Today, an American consul receives airline tickers fo r self and family, is met at the airport,
and is whiskedro a furnished residence leased by the embassy.
The governmenr covers medical care and education allowances for children and provides amenities thro ugh the embassy.
Consul Peter Strickland, on the other hand, was on his own. From his home outside Bosron, he had to book passage on a vessel and pay for it himself.
He preferred passage under sail, which lasted abour a month and cosr him $ 100,
whereas rhesreamship voyage ro Wesr Afri ca via Liverpool, Hamburg, or Bordeaux cost $300.
Once in Senegal, he negotiated a lease wirh a local landlord for a residence with a separate room to serve as the consulate.
Perer Strickland was physically loca ted in Africa, bur administratively he was liv ing in France,
WEST AFRICA for Senegal was then a French possession.
For his business and admiraisrrarive dealings, he worked with the Fren ch, not with Africans.
During his first trip to Africa in 1864 in the schooner Indian Queen,
Captain Strickland read over old log books and learned the horrific fact that the vessel “seldom made a voyage without losing one or more of her crew by sickn ess, principally what is called Aftican fever.
This seems to have been caused by her going to differem places in the Rivers along the Coast where malarious influence is present all the time.”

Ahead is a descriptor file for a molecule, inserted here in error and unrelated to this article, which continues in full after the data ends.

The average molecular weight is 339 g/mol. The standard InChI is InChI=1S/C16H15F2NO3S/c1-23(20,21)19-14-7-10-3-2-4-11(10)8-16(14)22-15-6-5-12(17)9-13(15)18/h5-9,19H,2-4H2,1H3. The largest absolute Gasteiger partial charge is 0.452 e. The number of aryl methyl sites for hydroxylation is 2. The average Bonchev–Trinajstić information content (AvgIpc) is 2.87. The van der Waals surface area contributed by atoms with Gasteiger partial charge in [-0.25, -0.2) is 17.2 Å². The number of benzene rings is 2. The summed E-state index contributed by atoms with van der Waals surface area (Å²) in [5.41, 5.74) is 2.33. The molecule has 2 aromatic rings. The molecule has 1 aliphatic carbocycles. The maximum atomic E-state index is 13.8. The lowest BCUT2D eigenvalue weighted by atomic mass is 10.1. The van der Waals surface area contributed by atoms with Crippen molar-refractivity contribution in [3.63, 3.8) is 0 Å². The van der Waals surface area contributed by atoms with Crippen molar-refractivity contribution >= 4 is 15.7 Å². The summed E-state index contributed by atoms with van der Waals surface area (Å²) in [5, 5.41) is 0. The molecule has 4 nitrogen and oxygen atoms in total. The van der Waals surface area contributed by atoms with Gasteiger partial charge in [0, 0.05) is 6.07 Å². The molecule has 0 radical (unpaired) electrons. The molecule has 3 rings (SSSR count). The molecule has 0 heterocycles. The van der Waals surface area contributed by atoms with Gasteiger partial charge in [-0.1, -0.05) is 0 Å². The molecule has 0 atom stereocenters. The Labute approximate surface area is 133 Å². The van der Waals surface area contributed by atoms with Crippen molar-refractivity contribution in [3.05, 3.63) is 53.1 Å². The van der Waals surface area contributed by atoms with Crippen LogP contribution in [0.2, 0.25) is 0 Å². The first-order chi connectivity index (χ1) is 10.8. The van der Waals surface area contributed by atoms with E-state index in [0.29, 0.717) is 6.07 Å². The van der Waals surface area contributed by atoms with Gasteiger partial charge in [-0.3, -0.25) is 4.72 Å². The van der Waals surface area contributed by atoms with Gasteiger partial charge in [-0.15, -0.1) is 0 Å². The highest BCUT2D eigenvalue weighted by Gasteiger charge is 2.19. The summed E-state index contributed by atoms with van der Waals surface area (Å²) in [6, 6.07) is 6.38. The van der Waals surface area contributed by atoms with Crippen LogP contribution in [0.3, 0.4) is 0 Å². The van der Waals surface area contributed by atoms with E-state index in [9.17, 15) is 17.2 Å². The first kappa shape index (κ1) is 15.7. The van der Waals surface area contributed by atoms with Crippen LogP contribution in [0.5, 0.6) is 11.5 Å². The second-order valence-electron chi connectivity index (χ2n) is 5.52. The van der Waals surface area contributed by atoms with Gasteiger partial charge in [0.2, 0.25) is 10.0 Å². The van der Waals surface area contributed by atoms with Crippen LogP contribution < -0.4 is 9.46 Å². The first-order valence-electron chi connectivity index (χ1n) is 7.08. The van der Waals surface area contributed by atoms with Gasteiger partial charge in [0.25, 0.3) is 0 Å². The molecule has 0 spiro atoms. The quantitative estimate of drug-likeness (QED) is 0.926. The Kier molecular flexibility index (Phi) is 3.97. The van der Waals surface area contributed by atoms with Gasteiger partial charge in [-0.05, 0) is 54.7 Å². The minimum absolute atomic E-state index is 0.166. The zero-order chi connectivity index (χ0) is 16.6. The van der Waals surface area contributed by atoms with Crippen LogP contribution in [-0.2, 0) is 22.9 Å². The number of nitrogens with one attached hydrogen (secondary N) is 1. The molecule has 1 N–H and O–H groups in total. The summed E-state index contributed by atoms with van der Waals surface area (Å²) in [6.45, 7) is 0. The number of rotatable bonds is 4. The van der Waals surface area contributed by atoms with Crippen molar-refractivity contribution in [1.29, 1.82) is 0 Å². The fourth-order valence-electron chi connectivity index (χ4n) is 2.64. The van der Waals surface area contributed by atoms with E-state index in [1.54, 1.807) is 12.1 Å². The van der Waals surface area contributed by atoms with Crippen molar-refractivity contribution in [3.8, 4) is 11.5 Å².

Strickland took quinine as a p rophylacti c against malaria and visited the local hospitals for vaccinations against yellow fever.
Washington and Boston paid close attention to Strickland’s reports on health conditions in the territory-when yellow fever or cholera was detected onboard an arriving ship,
word spread amo ng shipowners and captains to avoid the area or prepare to spend time in quarantine. “The Coast” was considered “the sailors’ graveyard.”
The State Department assigned Captain Strickland to a post known as “GoreeDakar.” Goree and Dakar constitute two nearby, but distinct, places in Senegal.
Goree is a forty-five-acre island off the coast, approximately two mil es from the city of Dakar on the mainland.
WEST AFRICA In 1883, Goree and Dakar made up one municipality, hence the joint name.
The island then served as the major port, the reason why Strickland elected to live there.
On Goree, a natural strategic basalt rock fo rt with cannon and ramparts is still visible today.
The island had been fought over as a strategic military and economi c outpost by the Portuguese, Dutch, British, and the French from the fifteenth to the nineteenth centuries.
Senegal remained French until the country’s independence in 1960.
Dakar is the national ca pital and, since 1900, has possessed the country’s largest port.
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